GROUPON GUIDE TO CHICAGO

A Weekend with: Matthew Rogoski, Guitarist for the Peekaboos, Owner of Weaponized Guitars, and Poster Artist About Town

BY: DAPHNE SIDOR | 6.28.2013 |
Chicago Arts & Leisure: A Weekend with Matthew Rogoski of the Peekaboos|Groupon

With shout-along melodies and song titles that reference the likes of Pee-wee’s Playhouse and local pet shops, Chicago four-piece the Peekaboos acts as a candy-colored megaphone for the inner children of its members and fans alike. A key force behind the band’s sound and aesthetic is Matthew Rogoski. In addition to laying down guitar, vocals, and the occasional synth line, he’s developed an instantly recognizable visual style for the band’s artwork—take, for instance, the smiling, slightly disheveled stuffed platypus on the cover of new self-released album Stay Positive. The Peekaboos recently celebrated its release—on randomly colored, swirled vinyl, naturally—with a party at Subterranean, joined by their friends in garage-rock band Bobcat Williams and bouncy-jangly Kangaroo. When he’s not playing shows, Matt stays busy bestowing his Day-Glo style on gig posters for other bands and making other musicians’ guitars fit to be shredded via his one-man guitar-repair shop, Weaponized Guitars.

We asked Matt to let us tag along via email for a weekend as he practiced, partied, worked, and cooked a mouthwatering hangover breakfast, complete with recipe. In his own words, here’s how he spent the weekend of June 21–24:

Friday night: After getting a few art projects in the bag, I jump halfway into it myself and head out to a show. Tonight, I go over to see a few friends at Township before heading to a drag party in Logan Square. I didn't dress up, but there was a man who resembled a hypnotic Jambi [of Pee-wee’s Playhouse – ed.] alongside more traditional (but no less impressive) drag queens who welcomed us quite generously.

Saturday morning: I wake up late, feeling the effects of other people's cheap taste in liquor. Not one to complain, I make the same breakfast that I make almost every single day:

2 medium potatoes seasoned with garlic, cumin, rosemary, dill, and sage

2 eggs steamed over medium on a bed of spinach with black pepper

3 slices of bacon

2 slices of toast

Not having a regular schedule, this really helps to ground myself. Steaming eggs on a bed of spinach is something my roommate Dan showed me—his parents emigrated from Iran, and this is the most delicious way anyone could ever carry on a legacy.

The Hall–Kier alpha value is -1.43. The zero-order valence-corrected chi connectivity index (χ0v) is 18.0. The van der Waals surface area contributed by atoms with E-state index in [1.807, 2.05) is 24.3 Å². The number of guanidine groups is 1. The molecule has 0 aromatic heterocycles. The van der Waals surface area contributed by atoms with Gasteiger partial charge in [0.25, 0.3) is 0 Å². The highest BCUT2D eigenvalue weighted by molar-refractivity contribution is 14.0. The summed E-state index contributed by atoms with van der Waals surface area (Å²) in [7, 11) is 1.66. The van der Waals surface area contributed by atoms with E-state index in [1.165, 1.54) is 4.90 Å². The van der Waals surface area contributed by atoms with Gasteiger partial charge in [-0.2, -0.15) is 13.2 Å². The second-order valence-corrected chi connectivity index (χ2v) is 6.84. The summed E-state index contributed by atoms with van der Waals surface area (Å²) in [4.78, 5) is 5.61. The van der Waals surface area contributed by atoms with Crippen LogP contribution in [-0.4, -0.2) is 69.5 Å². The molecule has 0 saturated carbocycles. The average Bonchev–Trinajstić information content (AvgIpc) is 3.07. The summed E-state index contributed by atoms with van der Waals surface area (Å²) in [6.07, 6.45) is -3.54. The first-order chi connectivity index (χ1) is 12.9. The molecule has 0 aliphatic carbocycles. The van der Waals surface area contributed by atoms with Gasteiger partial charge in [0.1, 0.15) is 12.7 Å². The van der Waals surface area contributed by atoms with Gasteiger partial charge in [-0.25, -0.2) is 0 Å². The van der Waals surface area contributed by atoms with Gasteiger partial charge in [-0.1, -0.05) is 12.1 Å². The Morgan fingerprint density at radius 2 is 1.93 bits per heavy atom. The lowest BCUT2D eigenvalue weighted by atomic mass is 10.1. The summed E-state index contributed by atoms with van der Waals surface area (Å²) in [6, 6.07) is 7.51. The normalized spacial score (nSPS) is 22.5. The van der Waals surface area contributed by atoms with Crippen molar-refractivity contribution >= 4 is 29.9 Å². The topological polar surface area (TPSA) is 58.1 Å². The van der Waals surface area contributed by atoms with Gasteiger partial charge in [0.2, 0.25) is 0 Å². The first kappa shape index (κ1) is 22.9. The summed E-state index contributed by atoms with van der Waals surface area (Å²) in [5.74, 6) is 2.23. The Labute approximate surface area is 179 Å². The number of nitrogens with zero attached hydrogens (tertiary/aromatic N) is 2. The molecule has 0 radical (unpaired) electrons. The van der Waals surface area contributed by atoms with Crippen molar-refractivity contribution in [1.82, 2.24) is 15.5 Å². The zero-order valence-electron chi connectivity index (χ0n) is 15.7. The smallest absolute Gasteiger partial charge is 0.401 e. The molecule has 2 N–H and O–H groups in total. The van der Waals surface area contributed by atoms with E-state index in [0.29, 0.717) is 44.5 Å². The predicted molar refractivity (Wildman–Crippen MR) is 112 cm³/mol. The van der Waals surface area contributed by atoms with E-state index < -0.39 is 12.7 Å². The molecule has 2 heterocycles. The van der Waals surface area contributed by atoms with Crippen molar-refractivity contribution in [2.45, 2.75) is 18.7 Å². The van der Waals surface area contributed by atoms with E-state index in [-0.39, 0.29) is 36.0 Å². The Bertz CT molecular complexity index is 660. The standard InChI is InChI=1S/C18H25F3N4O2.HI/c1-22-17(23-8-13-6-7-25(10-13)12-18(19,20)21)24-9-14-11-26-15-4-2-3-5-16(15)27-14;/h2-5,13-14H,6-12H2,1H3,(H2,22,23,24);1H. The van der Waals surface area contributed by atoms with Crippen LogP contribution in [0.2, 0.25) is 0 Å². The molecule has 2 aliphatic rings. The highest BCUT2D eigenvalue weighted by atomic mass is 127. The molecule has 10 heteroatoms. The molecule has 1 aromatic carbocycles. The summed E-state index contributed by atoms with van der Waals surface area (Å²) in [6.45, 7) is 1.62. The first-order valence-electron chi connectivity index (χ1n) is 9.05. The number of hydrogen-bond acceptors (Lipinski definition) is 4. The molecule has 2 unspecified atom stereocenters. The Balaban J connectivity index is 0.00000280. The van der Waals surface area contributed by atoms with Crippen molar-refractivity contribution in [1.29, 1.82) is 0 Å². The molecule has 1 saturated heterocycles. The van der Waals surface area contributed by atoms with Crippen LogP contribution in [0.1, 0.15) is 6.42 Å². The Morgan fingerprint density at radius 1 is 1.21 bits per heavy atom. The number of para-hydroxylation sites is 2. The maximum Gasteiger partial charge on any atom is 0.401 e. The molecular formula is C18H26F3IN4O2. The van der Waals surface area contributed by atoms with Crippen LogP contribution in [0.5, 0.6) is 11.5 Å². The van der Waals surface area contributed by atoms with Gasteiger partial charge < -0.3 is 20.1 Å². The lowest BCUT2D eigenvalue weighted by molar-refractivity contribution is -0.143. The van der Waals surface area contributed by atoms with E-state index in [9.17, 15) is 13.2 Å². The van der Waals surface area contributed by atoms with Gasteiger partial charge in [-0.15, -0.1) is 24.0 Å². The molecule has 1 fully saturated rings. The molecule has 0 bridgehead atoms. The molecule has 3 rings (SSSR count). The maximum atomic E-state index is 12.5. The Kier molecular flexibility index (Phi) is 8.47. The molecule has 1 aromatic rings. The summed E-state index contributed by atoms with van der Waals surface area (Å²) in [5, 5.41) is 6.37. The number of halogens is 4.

Saturday afternoon: I finish a flier for the Peekaboos show at Cole's—one of my favorite venues because of how welcoming it is. I've never been made to feel out of place by any of the staff, [and they have] great acts and better crowds. I'm not altogether happy with it, but schedules dictate a change of focus, so I pick up where I left off cleaning and restoring an old imported Fender-style bass. When it showed up at my door, it was covered in grime and black goo about 1/16th of an inch thick, but after a couple of hours with a razorblade a beautiful pattern shows on the neck. At some point this was somebody's baby, but now it needs a ridiculous amount of love.

Saturday night: Tonight I am biking to a friend’s birthday party in Logan Square. I never, never miss a party here, and even though the night ends up being milder than usual, I’m able to really unwind. Full of barbecue, we talk loudly, catch up, carry on, and otherwise have a good time. A bike ride home at 3 a.m. ends the night with nothing but pleasure preceding it.

Sunday morning: I wake up from a dream that unsettles me even though I cannot think of what it was about. ... I hum a tune in bed that I've been working on—a song which until this day would have only two lines—and mold it around the feeling I was stuck with after waking up.

After an hour in bed with my guitar, I go to my workshop desk to write and rearrange the words to match a structure. The initial fire that makes a song worth writing can disappear in a second if you don't accurately record it onto paper or an audio track. After a while, the skeleton emerges and I'm able to put the song up for now. Time to cook.

Sunday night: Around 5, I meet up with Michael Sunnycide, who plays drums in the Peekaboos. We waste some time with the good old Xbox until Koala Rob and Shannon Candy show up. For the next few hours, we work on the set for our release show. The week ends with some TV, a quick bowl of ramen at home, and my bed. Work keeps me company until I'm able to spend time with like-minded folks, and I couldn't chose another life if I wanted to.

Diary condensed and edited by Daphne Sidor.

Catch The Peekaboos in action: 10 p.m. on Friday, July 19, at Cole’s with Shiloh, The Joy Kills, and Post Child

Hear their new album, Stay Positive: Listen on Bandcamp or pick up a vinyl copy ($10) at any show.

Guide Staff Writer
BY: Daphne Sidor Guide Staff Writer